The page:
It's certainly the market with the most potential for growth, Ingram-Waters said.

"Where women fans show up, though, is through their following of individual players on social media," she said. "The women we interviewed over the last four years told us that they like to follow players who share stories and images of themselves."

Players typically aren't official spokespeople for their teams, so while they may be an effective means of bolstering women's loyalty, there doesn't appear to be a unified effort to use individual players to market to the demographic.

"It's possible that efforts to use individual players' social media accounts to appeal to women fans would be recognized as transparent marketing and thus would ruin what women are looking for: an authentic personal connection to the player," Ingram-Waters said.

Technological Pitfalls

Another possible pitfall for sports marketers on social media is more perilous: the sheer amount of content teams have to manage and the necessity to respond to fans in real time.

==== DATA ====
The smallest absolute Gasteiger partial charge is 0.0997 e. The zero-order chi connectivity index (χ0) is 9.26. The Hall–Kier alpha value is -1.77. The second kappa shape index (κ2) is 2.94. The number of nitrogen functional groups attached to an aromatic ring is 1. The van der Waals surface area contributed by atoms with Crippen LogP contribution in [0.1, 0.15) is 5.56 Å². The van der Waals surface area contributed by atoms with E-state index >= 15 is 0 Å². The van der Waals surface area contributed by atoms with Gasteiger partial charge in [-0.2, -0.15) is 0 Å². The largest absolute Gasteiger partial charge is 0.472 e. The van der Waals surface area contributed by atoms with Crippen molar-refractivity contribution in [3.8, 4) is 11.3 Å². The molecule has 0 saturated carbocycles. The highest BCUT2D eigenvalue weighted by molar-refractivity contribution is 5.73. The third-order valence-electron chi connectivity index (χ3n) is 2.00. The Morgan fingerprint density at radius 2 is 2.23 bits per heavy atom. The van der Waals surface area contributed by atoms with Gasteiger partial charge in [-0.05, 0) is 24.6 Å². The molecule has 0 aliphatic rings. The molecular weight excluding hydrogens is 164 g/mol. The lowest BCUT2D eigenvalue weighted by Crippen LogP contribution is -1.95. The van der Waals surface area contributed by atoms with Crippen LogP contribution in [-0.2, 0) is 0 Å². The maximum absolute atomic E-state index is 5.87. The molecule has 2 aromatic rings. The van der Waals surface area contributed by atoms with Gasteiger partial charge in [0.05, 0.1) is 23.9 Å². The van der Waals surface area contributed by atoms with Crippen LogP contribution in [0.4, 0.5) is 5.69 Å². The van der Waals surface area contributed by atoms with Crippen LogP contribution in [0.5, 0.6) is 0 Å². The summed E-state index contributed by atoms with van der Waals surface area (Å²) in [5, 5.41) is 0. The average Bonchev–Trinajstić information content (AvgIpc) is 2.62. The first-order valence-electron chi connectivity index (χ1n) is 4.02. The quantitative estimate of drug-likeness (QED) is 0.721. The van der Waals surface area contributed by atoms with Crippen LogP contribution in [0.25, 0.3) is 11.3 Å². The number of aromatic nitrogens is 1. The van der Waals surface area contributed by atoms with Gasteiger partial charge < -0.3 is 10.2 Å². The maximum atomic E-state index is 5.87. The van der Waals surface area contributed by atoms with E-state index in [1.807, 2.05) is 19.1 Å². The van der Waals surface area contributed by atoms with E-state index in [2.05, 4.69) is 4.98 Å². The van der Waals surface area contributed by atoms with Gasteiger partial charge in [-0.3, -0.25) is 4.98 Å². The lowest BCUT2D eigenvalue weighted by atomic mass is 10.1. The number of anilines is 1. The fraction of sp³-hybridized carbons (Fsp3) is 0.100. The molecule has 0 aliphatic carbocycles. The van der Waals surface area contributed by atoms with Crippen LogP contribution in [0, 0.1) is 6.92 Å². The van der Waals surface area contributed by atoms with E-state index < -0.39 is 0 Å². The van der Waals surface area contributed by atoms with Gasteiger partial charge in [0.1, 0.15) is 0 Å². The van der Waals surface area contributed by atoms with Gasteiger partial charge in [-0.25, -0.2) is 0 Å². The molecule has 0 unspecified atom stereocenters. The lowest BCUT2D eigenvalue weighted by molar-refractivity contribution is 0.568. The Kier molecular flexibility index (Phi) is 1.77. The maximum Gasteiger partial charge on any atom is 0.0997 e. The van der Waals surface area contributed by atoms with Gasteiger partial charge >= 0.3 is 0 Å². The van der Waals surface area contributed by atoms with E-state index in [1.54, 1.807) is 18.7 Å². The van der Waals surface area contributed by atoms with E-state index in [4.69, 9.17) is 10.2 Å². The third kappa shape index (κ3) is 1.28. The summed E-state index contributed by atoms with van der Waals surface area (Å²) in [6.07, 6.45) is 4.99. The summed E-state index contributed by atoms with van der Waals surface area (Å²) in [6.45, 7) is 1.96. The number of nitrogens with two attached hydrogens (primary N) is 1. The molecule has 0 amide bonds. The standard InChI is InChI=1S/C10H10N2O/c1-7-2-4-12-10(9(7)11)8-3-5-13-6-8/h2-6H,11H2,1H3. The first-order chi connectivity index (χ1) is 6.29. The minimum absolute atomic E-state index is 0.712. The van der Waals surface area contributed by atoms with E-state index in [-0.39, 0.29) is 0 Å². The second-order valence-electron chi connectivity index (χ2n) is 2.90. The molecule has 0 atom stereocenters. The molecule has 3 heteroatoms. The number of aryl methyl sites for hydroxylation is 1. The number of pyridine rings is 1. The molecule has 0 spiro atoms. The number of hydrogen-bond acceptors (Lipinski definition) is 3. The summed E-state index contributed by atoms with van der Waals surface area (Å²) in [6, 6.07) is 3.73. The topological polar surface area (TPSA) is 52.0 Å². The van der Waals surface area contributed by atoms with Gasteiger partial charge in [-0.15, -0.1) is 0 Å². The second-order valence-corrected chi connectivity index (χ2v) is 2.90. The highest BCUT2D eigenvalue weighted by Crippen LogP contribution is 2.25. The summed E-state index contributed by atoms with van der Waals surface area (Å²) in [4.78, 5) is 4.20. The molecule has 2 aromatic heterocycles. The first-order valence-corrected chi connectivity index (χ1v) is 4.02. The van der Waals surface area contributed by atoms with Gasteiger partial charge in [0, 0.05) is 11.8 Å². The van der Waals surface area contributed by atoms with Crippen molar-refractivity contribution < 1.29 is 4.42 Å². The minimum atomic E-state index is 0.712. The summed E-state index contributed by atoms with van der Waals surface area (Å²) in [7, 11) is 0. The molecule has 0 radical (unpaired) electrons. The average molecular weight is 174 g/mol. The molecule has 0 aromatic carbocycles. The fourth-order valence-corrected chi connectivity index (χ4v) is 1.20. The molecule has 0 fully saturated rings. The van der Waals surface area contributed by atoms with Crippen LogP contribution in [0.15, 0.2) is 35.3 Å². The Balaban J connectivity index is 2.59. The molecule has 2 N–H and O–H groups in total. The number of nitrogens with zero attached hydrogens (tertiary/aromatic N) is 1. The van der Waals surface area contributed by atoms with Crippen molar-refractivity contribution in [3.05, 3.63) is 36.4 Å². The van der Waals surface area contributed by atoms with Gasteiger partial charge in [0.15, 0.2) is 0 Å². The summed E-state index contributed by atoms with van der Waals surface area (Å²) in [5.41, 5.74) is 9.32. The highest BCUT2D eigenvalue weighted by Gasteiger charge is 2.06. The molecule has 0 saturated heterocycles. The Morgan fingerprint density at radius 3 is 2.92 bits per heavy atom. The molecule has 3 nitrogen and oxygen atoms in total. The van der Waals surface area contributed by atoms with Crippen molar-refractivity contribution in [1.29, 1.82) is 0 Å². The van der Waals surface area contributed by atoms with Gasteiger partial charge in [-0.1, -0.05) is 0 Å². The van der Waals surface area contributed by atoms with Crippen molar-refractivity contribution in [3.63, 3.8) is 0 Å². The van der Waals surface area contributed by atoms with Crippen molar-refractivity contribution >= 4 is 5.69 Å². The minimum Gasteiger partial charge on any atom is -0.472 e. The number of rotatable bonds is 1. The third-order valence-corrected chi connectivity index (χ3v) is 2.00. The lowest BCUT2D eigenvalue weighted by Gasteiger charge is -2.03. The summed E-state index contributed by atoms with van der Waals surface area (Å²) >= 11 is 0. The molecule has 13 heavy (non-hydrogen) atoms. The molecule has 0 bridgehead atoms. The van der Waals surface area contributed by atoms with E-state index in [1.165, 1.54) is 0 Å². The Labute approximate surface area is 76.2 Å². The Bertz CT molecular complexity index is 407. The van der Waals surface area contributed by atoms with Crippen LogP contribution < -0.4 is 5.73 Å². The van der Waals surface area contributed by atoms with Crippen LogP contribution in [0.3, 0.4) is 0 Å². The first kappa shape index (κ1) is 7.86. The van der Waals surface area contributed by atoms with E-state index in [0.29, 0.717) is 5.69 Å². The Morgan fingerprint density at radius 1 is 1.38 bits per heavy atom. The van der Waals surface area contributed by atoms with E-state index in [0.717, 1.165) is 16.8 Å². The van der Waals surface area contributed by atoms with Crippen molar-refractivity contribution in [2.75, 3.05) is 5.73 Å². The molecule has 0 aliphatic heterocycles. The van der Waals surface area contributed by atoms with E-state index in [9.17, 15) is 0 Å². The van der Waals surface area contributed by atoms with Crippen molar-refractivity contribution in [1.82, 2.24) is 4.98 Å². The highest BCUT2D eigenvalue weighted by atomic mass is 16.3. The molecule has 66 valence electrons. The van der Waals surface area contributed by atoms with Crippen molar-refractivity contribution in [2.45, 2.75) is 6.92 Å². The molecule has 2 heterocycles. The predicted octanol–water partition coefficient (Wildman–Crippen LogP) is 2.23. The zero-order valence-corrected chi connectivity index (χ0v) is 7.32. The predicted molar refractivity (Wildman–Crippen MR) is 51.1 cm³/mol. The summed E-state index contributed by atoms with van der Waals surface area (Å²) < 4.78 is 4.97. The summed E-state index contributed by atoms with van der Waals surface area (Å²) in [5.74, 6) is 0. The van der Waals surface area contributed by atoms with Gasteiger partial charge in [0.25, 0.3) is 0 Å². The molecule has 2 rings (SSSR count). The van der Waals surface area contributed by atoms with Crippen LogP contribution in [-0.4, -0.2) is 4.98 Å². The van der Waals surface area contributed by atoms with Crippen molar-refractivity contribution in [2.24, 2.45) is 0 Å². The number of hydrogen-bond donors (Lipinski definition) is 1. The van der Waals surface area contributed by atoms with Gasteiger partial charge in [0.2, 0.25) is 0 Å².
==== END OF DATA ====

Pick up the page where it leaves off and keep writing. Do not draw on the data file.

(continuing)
"So automation is difficult there, but fans understand there isn't a whole team of folks behind a desk typing messages to you," Zoomph's Porter said. "But having some sort of response makes the conversation feel authentic, which the fans like."

However, making conversations feel authentic is a tactic that is being used increasingly by those with bad intentions, according to Devin Redmond, general manager of social media and compliance at Proofpoint.

"Sports teams and the fans who follow them on social media really have to be wary of what happens on places like their Facebook accounts," he told TechNewsWorld.

Social media spam and phishing attacks are increasing in frequency and sophistication, according to Redmond. Scammers have been particularly interested in sports fan pages, where they can prey on people caught up in a major game.